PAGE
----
All nodes in an Oracle RAC environment must connect to at least one Local Area Network (LAN) (commonly referred to as the public network) to enable users and applications to access the database. In addition to the public network, Oracle RAC requires private network connectivity used exclusively for communication between the nodes and database instances running on those nodes. This network is commonly referred to as the interconnect.
The interconnect network is a private network that connects all of the servers in the cluster. The interconnect network must use at least one switch and a Gigabit Ethernet adapter.
Oracle supports interfaces with higher bandwidth but does not support using crossover cables with the interconnect.
Do not use the interconnect (the private network) for user communication, because Cache Fusion uses the interconnect for interinstance communication.
You must configure User Datagram Protocol (UDP) for the cluster interconnect, except in a Windows cluster. Windows clusters use the TCP protocol. On Linux and UNIX systems, you can configure Oracle RAC to use either the UDP or Reliable Data Socket (RDS) protocols for inter-instance communication on the interconnect. Oracle Clusterware uses the same interconnect using the UDP protocol, but cannot be configured to use RDS.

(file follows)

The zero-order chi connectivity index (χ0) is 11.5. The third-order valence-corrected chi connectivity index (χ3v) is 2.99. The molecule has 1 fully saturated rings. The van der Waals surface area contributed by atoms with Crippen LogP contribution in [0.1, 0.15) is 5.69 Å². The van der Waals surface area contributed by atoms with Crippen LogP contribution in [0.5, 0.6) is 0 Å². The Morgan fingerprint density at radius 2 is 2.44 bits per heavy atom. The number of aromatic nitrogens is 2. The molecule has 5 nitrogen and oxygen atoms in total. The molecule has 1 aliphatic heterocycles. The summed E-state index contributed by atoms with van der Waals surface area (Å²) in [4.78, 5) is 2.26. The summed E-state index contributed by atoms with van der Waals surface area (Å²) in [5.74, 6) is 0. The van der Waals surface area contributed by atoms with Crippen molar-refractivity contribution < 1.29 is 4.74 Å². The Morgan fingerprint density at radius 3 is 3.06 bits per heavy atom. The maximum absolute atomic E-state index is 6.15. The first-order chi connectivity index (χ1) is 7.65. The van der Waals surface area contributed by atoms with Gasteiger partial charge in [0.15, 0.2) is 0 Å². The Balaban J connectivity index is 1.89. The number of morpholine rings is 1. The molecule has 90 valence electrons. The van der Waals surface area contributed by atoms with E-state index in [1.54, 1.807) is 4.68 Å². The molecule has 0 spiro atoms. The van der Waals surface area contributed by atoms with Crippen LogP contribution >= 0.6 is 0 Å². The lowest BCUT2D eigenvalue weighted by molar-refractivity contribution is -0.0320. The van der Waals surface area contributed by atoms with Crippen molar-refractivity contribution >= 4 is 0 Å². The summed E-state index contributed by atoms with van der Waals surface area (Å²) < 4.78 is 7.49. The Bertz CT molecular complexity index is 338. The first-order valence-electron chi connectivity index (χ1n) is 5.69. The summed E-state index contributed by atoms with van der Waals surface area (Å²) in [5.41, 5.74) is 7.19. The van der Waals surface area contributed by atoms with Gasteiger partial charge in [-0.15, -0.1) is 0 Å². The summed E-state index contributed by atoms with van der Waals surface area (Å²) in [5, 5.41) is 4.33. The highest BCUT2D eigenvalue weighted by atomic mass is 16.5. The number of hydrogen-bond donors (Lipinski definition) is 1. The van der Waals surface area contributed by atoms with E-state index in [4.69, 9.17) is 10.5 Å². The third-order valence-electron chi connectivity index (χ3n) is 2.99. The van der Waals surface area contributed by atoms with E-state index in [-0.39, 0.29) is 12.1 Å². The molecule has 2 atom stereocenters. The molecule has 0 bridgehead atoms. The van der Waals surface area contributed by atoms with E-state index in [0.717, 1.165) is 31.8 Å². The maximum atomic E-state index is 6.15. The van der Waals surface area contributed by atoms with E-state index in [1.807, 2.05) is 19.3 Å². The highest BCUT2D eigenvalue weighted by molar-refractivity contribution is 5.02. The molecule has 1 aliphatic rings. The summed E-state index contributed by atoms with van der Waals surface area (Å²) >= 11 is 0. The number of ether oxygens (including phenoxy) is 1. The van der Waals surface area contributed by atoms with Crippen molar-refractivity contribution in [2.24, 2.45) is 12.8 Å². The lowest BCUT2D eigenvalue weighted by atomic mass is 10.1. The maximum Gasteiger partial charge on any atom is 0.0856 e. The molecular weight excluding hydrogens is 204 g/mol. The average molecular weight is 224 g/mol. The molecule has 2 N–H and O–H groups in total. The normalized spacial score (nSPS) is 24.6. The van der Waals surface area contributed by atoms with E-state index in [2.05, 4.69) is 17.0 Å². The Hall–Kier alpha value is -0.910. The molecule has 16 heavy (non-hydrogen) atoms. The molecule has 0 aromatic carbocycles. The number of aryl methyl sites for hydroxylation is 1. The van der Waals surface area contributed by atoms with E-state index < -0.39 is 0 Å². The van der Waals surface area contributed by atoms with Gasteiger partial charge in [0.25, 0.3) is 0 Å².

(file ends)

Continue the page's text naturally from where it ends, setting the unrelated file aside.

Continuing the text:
An additional network connectivity is required when using Network Attached Storage (NAS). Network attached storage can be typical NAS devices, such as NFS filers, or can be storage that is connected using Fibre Channel over IP, for example. This additional network communication channel should be independent of the other communication channels used by Oracle RAC (the public and private network communication). If the storage network communication must be converged with one of the other network communication channels, then you must ensure that storage-related communication gets first priority.